Notable Festivals: Cannes (Un Certain Regard)
In 2006, a film called PARIS, JE T’AIME premiered with a unique concept. It was an omnibus film, consisting of twenty separate shorts directed by twenty different directors. The common thread uniting them was that timeless city of light, Paris. It was well-received, spawning a series of similar anthology films built around a single city (New York, Rio, Jerusalem, etc…).
Joel and Ethan Coen served as contributors to PARIS, JE T’AIME, ultimately creating one of the best shorts of the project. Their piece, entitled TUILERIES after the Parisian subway station, concerns an American tourist: Coen regular Steve Buscemi. He’s sitting in a station, waiting for his train and reading his tourism book. One passage encourages him never to make eye contact with others on the subway, which of course he does. He’s caught staring at a pair of young, hotheaded lovers (Axel Kiener and Julie Bataille), who begin accosting him belligerently. As the young woman uses Buscemi to instill jealousy in her boyfriend, Buscemi quickly finds himself in over his head.
The short is no more than five minutes long, but the Coens are able to pack a great deal of their specific brand of comedy and quirk into the piece. They are able to effortlessly convey a complicated comedic scenario using only French dialogue (no subtitles) and Buscemi’s increasingly confused facial expressions. The action builds to a fever pitch, leading to the angry young Frenchman pouring Buscemi’s tourist trinkets all over him before waltzing off with his girl, their own relationship troubles seemingly forgotten.
The film is shot by Bruno Delbonnel, in a departure from the Coens’ usual cinematographer Roger Deakins. However, Delbonnel stays faithful to the Coens’ established look- 35mm fill framed with a 1.85:! aspect ratio, wide compositions interspersed with detailed close-ups, etc. The subterranean location is rendered in a saturated amber hue that’s romantic and wistful– a device that lulls Buscemi’s American tourist into a complacent state. Music is included via the diagetic presence of a street perfumer strumming a classical guitar tune.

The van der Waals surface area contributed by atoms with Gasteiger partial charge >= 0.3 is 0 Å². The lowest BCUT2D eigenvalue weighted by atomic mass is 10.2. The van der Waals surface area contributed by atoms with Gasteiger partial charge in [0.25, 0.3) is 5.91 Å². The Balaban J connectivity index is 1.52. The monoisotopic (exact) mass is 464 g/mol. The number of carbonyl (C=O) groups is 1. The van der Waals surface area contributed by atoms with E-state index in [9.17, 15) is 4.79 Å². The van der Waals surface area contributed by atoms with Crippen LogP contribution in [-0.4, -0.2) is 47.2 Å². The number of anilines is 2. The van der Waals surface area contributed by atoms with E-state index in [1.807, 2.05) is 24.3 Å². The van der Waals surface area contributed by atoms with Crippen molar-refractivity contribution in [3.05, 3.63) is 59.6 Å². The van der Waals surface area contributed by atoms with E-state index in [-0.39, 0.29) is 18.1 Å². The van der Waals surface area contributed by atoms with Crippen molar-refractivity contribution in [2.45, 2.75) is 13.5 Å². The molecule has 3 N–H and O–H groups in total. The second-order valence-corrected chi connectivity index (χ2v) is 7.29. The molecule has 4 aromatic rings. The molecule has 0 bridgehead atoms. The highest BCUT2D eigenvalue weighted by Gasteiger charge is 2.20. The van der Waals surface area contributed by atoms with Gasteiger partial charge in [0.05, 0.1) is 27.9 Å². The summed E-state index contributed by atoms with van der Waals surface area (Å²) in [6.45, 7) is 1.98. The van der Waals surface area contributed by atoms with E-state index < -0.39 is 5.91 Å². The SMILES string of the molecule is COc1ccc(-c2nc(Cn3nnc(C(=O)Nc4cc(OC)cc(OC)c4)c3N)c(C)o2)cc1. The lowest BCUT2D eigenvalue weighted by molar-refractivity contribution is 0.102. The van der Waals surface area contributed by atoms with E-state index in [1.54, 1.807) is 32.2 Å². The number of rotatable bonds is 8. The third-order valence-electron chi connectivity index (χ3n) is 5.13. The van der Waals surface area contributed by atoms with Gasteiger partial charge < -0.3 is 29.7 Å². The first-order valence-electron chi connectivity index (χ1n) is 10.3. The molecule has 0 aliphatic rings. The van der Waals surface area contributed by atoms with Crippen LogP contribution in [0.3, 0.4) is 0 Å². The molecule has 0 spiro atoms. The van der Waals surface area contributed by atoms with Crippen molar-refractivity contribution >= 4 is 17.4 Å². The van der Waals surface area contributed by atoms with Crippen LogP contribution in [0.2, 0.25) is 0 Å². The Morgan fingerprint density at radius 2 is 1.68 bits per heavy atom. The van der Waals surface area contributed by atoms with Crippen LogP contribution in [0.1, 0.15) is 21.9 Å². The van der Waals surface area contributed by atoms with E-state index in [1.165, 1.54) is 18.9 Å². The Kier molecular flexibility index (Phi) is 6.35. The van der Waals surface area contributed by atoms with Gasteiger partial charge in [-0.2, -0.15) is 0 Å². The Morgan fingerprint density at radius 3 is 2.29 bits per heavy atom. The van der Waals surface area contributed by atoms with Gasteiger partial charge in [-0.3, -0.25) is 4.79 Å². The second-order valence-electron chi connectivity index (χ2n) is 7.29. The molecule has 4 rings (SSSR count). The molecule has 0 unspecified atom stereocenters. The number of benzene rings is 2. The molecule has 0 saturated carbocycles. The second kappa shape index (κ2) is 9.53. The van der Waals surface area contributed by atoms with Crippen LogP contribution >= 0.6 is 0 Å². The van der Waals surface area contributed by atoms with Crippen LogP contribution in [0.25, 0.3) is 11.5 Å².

Even at its short length, the Coens’ distinct touch is immediately apparent. The shortform medium limitations and self-imposed dialogue restrictions on Buscemi’s part allows the Coens to really dig into what they do best: outlandish characters getting into absurd scenarios with unexpected results.
TUILERIES is only the second short film the Coens have made to date (if you’re counting Joel’s student film SOUNDINGS), but it’s just as good as much of their feature work. It’s like those little bite-sized candy bars you get at Halloween, except instead of chocolate… it’s Coen.
TUILERIES is currently available on high definition Blu Ray as part of the PARIS JE T’AIME anthology film via First Look Pictures (as well as in its entirety via the Youtube stream above).